Under Windows you have Autohotkey, which I used for a number of things in the XP days such as hotkeys to change display gamma, sound volume, instantly launch a terminal etc.
A fellow AHK user here too.
Windows is ridiculously crippled for some things but it can have its own very powerful things. Another example was a freeware to minimize windows to the system tray, it could be configured so that a middle click on the minimize button does it. Under linux this will be impossible, funnily, or non trivial to do and it's certainly desktop or WM specific.
Frankly, I never had this kind of problems under Linux.
For simple reason that on Linux virtual desktops are standard feature since early days, and allow you to manage any number of applications, spread any number of desktops.
Better yet, they allowed since early days to have literally a direct keyboard shortcut to the desired application (or combination of applications): a shortcut to switch to the virtual desktop where the application is running. (For which Win-<n> is really a poor substitute.)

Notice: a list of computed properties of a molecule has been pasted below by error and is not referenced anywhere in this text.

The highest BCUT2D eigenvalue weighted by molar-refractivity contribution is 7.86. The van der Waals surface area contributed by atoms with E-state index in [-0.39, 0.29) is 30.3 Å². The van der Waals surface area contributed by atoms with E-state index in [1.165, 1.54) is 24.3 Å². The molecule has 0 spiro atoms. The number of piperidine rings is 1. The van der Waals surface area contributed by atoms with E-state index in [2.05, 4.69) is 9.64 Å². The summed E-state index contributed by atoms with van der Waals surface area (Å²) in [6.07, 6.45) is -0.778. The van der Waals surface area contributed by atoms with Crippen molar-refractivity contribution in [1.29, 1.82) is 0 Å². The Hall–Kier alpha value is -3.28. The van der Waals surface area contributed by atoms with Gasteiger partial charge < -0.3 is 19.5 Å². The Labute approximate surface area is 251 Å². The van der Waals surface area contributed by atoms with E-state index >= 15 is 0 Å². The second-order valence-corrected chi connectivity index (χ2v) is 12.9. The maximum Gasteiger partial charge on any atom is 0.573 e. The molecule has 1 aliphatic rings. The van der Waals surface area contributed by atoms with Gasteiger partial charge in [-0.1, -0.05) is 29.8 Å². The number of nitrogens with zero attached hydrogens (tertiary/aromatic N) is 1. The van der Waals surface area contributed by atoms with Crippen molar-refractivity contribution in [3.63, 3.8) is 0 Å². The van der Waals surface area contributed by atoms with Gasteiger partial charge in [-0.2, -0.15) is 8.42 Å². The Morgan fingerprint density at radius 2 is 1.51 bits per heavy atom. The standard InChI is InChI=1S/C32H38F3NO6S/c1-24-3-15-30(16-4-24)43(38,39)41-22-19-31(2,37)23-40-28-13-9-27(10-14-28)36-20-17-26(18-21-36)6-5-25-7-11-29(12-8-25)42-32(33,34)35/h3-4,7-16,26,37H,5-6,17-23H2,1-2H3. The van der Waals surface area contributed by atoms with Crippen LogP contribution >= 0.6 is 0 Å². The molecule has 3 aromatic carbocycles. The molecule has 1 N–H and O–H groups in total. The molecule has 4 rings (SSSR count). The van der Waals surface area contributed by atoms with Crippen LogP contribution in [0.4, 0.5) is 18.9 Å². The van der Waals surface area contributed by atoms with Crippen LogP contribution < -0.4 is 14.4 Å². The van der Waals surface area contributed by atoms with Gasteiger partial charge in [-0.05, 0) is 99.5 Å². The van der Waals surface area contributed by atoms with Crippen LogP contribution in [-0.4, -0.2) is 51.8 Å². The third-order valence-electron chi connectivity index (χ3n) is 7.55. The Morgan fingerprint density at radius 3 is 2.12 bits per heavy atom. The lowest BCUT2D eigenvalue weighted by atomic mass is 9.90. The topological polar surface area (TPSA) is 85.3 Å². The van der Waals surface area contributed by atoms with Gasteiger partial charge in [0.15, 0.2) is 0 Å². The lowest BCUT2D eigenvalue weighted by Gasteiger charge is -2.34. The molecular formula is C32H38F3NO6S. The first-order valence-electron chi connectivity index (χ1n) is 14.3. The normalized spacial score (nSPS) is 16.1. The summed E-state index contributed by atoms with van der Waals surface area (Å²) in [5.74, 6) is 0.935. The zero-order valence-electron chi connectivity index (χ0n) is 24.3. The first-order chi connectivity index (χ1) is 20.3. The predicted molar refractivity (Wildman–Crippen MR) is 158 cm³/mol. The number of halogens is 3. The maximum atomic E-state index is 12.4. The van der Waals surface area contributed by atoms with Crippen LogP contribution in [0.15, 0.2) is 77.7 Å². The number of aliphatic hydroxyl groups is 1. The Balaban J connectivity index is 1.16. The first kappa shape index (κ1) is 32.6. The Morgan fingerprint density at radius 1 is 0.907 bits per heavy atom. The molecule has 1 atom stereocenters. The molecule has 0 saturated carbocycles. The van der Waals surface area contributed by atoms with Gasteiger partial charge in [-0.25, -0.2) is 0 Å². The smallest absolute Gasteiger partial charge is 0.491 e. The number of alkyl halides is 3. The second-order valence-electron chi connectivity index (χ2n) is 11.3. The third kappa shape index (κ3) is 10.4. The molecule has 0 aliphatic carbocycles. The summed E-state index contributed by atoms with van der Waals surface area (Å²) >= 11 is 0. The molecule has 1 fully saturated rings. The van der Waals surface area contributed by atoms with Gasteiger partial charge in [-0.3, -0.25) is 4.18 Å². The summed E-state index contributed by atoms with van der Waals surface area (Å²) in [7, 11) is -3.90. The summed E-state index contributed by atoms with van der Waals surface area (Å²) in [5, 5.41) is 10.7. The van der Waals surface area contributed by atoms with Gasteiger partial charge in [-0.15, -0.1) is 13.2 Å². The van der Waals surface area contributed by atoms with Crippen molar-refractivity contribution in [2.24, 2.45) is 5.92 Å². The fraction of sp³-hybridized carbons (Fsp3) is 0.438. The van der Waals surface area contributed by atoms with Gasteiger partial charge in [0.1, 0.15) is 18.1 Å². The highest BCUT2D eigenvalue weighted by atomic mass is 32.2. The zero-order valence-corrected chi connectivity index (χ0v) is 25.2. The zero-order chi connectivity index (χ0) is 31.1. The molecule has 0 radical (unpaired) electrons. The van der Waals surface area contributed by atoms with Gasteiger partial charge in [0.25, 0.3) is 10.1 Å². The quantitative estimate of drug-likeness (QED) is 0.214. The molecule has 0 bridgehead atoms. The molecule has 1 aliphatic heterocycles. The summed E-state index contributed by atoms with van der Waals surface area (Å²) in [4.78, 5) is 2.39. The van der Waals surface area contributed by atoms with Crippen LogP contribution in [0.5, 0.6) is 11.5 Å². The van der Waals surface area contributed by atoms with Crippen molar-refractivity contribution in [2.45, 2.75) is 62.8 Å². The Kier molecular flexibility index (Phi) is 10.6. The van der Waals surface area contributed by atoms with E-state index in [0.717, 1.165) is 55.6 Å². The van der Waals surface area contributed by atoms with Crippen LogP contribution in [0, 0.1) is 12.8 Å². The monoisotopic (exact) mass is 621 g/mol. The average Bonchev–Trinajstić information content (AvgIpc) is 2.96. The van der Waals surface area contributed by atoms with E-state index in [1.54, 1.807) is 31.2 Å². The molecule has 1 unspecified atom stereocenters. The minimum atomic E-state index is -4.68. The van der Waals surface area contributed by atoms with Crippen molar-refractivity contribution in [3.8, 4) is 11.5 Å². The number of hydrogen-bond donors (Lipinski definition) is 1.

On Windows, you have everything packed on single screen, into a single task bar. Anything helping to manage this mess helps. But on Linux, the problems the tricks solve often have better solutions or simply non-existent.
But sure as hell, AHK on Linux would have been nice. But I mostly use it on Windows to "fix" the "broken" applications. E.g. I can play/pause VLC with a mouse click on the video, something I would definitely miss after the move to Linux. (But it is not all that bad. There are also GUI automation tools under Linux: Autokey (an attempt to reimplement the AHK on Linux), wmctrl, xdotool.)